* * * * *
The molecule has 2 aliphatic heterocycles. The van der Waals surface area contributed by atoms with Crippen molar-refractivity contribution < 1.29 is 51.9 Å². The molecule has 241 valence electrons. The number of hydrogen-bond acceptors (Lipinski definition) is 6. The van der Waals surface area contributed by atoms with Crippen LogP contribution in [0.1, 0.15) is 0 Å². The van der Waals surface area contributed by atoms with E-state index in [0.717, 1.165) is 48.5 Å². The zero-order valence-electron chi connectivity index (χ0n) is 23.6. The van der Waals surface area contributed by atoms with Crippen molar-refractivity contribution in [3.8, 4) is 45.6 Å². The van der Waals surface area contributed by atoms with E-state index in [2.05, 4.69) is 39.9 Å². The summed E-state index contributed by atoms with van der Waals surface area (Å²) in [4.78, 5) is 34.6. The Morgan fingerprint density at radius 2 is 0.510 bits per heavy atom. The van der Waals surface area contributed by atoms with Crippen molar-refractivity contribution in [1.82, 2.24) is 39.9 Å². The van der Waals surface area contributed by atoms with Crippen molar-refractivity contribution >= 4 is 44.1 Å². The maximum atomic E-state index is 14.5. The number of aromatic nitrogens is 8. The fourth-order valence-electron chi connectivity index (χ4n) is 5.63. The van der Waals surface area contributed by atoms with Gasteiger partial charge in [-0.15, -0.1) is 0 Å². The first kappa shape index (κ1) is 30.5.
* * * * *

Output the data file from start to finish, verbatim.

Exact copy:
The molecule has 2 aliphatic heterocycles. The van der Waals surface area contributed by atoms with Crippen molar-refractivity contribution < 1.29 is 51.9 Å². The molecule has 241 valence electrons. The number of hydrogen-bond acceptors (Lipinski definition) is 6. The van der Waals surface area contributed by atoms with Crippen LogP contribution in [0.1, 0.15) is 0 Å². The van der Waals surface area contributed by atoms with E-state index in [0.717, 1.165) is 48.5 Å². The zero-order valence-electron chi connectivity index (χ0n) is 23.6. The van der Waals surface area contributed by atoms with Crippen molar-refractivity contribution in [3.8, 4) is 45.6 Å². The van der Waals surface area contributed by atoms with E-state index in [2.05, 4.69) is 39.9 Å². The summed E-state index contributed by atoms with van der Waals surface area (Å²) in [4.78, 5) is 34.6. The Morgan fingerprint density at radius 2 is 0.510 bits per heavy atom. The van der Waals surface area contributed by atoms with Crippen molar-refractivity contribution in [1.82, 2.24) is 39.9 Å². The van der Waals surface area contributed by atoms with Crippen molar-refractivity contribution >= 4 is 44.1 Å². The maximum atomic E-state index is 14.5. The number of aromatic nitrogens is 8. The fourth-order valence-electron chi connectivity index (χ4n) is 5.63. The van der Waals surface area contributed by atoms with Gasteiger partial charge in [-0.15, -0.1) is 0 Å². The first kappa shape index (κ1) is 30.5.